Festivals are not just a great time to celebrate and enjoy, but also an opportunity to acquaint our children with our diverse culture.
With schools and preschools taking the initiative to celebrate the joyous festival of Baisakhi – the harvest festival of Punjab, that marks the birth of the Khalsa way of living in the Sikh religion – come April children all over are dancing to the tunes of this festival.
For all those schools and pre-schools looking for ideas to celebrate Baisakhi usually celebrated on April 13th or 14th, here is a treasure trove of ideas to engage kids. Indulge!
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Group activity ideas for schools, pre-schools and kindergarten kids
The best way to acquaint children with a culture is by making them a part of it.
Ask the parents to dress their kids in traditional Punjabi outfits and see the colourful balls of cuteness create a riot in school.
Little Patiala salwars and cute little turbans, lungis, kurtas and flying dupattas are all going to be loved by kids and parents alike.
Keep a photo booth and click photos of these little angels in their bright outfits and send them home with fun memories.
Bhangra flash mob
Instead of selecting few kids to do the bhangra and gidda performance, ask each class teacher to teach a few steps to kids and select a common song.
Give each class 20-40 seconds to perform a flash mob for a different part of the song as they gather together in the community space to celebrate the festival.
This might require a little planning by the head teacher, but is sure going to be a lot of fun.
Pick a pop Punjabi song so there is an element of familiarity as well. This is especially going to be a hit with a little older kids.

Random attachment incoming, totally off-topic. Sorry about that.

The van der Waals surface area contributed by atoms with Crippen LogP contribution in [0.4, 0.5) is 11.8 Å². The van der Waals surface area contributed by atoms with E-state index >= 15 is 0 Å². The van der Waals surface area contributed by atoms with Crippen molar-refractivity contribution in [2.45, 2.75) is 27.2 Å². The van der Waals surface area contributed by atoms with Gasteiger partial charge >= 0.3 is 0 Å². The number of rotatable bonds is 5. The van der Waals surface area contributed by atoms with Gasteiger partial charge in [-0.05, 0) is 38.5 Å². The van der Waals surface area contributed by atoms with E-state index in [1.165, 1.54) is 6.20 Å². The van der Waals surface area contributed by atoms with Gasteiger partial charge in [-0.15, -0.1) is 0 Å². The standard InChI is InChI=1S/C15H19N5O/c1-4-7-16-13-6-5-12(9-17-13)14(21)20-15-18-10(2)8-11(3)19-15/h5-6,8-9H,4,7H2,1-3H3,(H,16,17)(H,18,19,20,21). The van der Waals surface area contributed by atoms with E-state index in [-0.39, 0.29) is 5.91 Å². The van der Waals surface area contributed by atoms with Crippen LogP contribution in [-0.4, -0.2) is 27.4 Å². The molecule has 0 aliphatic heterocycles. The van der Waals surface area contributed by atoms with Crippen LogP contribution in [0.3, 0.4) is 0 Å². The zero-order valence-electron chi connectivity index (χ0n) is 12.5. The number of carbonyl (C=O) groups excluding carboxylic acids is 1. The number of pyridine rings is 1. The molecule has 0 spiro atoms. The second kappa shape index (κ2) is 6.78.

Punjab da mela
Get parents to help set up a few stalls for food, activity and let children help make the décor of the mela.
Use colourful dupattas, pinwheels, and use hay to give it a nice village look.
Food could be traditional Punjabi dishes like Kheer, Kesar halva, Lassi, Chole Kulche, Rajmah rice, Paneer tikkas, makke ki roti with white butter, etc.
If the kids are old enough to serve, let them take the initiative to man the stalls. For kindergarten and pre-school kids, the parents will need to volunteer.
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5 corners of Khalsa
Khalsa has the 5 Ks which their guru Gobind Singh commanded Khalsa Sikhs to wear at all times in 1699.
They are Kesh (uncut hair), Kangha Kara (an iron bangle), Kachera (100% cotton tieable undergarment (not an elastic one)) and Kirpan (an iron dagger large enough to defend yourself).
Create 5 corners with these 5 Ks and let children explore them.
Provide a note on each k and the relevance of wearing them. Eg: a Kirpan symbolizes a Sikh’s duty to come to the defence of those in peril.
The Sikh religion is full of stories of bravery, valour and humility.
Pick a few simple stories and narrate them with props and photographs to the students and acquaint them with the values that form the basis of this religion.
Here are some stories kids might enjoy.